✅ Instead, if you’re not sure if your gift recipient has an iPhone that will work, I’d suggest getting them a different watch. If the person owns an Android, you’ll want to choose one of the Android watches instead. The Apple Watch doesn’t work at all with Android.

🔥 If you do decide to chance that they own an iPhone, be sure to give them a gift receipt as they may need to return it if they don’t have one.

👎 Randocity recommends avoiding the purchase of an Apple Watch as a gift, particularly if you know the person doesn’t have an iPhone or has an Android phone. This is a particularly tricky gift item and is likely to end up returned if the person doesn’t have an iPhone. If you know the person doesn’t have an iPhone, then you’ll need to gift them both an iPhone and an Apple Watch… which is a whole lot more expensive of a gift than you might have expected to give. For this reason, I thumbs down 👎 giving the Apple Watch as a blind gift. If you are absolutely 100% certain the person you are giving the Apple Watch to has an iPhone, then go for it.

Gift Receipts

👍 Randocity always recommends asking the store for a gift receipt. Then, include it with any gift you give. This allows the recipient to trade it in should they happen to get two copies of the same item.

Happy Holidays!

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Rebuttal to Jack Dorsey’s Women in Tech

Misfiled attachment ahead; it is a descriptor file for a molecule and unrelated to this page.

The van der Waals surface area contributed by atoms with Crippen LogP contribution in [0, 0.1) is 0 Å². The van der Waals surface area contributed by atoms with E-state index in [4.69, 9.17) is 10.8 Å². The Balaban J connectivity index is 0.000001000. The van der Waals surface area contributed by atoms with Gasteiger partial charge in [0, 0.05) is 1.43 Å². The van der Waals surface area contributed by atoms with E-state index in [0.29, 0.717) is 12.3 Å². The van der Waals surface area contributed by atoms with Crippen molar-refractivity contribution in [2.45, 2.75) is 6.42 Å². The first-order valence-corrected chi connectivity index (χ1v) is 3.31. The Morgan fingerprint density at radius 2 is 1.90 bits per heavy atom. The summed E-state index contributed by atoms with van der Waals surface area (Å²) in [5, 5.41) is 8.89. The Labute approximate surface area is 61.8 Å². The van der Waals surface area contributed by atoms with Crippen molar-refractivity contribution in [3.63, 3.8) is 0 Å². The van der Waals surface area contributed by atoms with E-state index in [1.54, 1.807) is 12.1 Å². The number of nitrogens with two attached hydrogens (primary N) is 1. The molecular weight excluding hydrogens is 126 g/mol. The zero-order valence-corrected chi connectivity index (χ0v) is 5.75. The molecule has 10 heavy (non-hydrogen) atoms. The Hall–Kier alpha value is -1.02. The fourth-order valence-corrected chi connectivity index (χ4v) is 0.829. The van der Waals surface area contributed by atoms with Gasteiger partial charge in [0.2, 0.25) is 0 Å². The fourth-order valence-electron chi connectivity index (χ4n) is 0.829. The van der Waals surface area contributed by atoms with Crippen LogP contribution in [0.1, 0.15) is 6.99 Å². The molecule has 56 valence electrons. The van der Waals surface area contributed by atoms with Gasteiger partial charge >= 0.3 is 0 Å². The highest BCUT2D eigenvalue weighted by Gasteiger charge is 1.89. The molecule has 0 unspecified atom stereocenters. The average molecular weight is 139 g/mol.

Posted in Employment by commorancy on August 31, 2014

Twitter co-founder Jack Dorsey recently offered up some thoughts on women in tech. Or, more specifically, about there not being enough women in tech. I’m happy he’s bringing up the topic, but unfortunately, he hasn’t brought up the whole topic that needs to be addressed. With plenty of personal experience under may own belt in the professional world, having worked in tech since 1991 and with first hand experience working with many women along the way, here are some observations about women working in tech. Let’s explore.

Young Women and First Jobs

As women in their 20s and 30s seek their first, second and third jobs, they also seek something else to fulfill their lives: love, a relationship, a partner, marriage and kids. There’s nothing wrong at all with seeking to have a family. There’s nothing wrong with getting married. There’s also nothing wrong with getting a job. I’m all for having both a career and a family. But…

Jobs and Family

There is something wrong with getting a job just to support your maternity goals. I call that scheming. And, of that, I do not approve. If you are intent hiring onto a job, you need to plan to be there at least 1-2 years (preferably longer) before ever considering having a baby. Yes, I realize biological clocks are ticking, but if that’s your primary concern and not your employment, you shouldn’t be working at all.